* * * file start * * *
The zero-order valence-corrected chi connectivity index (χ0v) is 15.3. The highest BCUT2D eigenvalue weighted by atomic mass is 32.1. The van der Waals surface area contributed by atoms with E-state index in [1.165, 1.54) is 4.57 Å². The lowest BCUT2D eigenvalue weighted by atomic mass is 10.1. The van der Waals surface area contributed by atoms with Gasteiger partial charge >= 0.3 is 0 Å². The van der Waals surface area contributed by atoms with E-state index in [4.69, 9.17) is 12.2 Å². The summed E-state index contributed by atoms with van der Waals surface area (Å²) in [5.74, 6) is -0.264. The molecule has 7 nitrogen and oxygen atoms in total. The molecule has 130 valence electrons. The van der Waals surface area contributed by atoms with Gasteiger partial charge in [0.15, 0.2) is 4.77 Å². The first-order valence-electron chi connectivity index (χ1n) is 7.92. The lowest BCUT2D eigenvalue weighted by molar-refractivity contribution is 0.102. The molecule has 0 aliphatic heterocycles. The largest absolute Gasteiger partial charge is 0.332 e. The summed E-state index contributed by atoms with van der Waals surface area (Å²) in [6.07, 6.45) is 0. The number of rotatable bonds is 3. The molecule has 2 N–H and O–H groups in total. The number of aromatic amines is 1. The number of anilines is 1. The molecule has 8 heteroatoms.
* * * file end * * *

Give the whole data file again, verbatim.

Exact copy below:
The zero-order valence-corrected chi connectivity index (χ0v) is 15.3. The highest BCUT2D eigenvalue weighted by atomic mass is 32.1. The van der Waals surface area contributed by atoms with E-state index in [1.165, 1.54) is 4.57 Å². The lowest BCUT2D eigenvalue weighted by atomic mass is 10.1. The van der Waals surface area contributed by atoms with Gasteiger partial charge >= 0.3 is 0 Å². The van der Waals surface area contributed by atoms with E-state index in [4.69, 9.17) is 12.2 Å². The summed E-state index contributed by atoms with van der Waals surface area (Å²) in [5.74, 6) is -0.264. The molecule has 7 nitrogen and oxygen atoms in total. The molecule has 130 valence electrons. The van der Waals surface area contributed by atoms with Gasteiger partial charge in [0.15, 0.2) is 4.77 Å². The first-order valence-electron chi connectivity index (χ1n) is 7.92. The lowest BCUT2D eigenvalue weighted by molar-refractivity contribution is 0.102. The molecule has 0 aliphatic heterocycles. The largest absolute Gasteiger partial charge is 0.332 e. The summed E-state index contributed by atoms with van der Waals surface area (Å²) in [6.07, 6.45) is 0. The number of rotatable bonds is 3. The molecule has 2 N–H and O–H groups in total. The number of aromatic amines is 1. The number of anilines is 1. The molecule has 8 heteroatoms.